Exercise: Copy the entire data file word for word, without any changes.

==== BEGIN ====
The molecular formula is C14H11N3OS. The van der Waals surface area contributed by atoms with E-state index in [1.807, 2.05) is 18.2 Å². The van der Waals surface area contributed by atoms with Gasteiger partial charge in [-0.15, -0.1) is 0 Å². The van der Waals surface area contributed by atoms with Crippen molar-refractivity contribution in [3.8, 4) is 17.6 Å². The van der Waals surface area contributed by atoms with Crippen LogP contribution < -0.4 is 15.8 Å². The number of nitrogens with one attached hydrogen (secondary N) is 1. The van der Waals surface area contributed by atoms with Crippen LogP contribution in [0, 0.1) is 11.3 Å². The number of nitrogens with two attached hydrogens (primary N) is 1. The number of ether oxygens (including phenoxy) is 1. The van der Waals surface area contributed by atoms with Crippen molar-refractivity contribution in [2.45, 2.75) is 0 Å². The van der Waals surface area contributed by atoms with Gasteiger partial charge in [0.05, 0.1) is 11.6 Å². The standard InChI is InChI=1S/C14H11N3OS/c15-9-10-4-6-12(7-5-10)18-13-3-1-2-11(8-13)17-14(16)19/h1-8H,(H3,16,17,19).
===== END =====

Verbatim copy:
The molecular formula is C14H11N3OS. The van der Waals surface area contributed by atoms with E-state index in [1.807, 2.05) is 18.2 Å². The van der Waals surface area contributed by atoms with Gasteiger partial charge in [-0.15, -0.1) is 0 Å². The van der Waals surface area contributed by atoms with Crippen molar-refractivity contribution in [3.8, 4) is 17.6 Å². The van der Waals surface area contributed by atoms with Crippen LogP contribution < -0.4 is 15.8 Å². The number of nitrogens with one attached hydrogen (secondary N) is 1. The van der Waals surface area contributed by atoms with Crippen LogP contribution in [0, 0.1) is 11.3 Å². The number of nitrogens with two attached hydrogens (primary N) is 1. The number of ether oxygens (including phenoxy) is 1. The van der Waals surface area contributed by atoms with Crippen molar-refractivity contribution in [2.45, 2.75) is 0 Å². The van der Waals surface area contributed by atoms with Gasteiger partial charge in [0.05, 0.1) is 11.6 Å². The standard InChI is InChI=1S/C14H11N3OS/c15-9-10-4-6-12(7-5-10)18-13-3-1-2-11(8-13)17-14(16)19/h1-8H,(H3,16,17,19).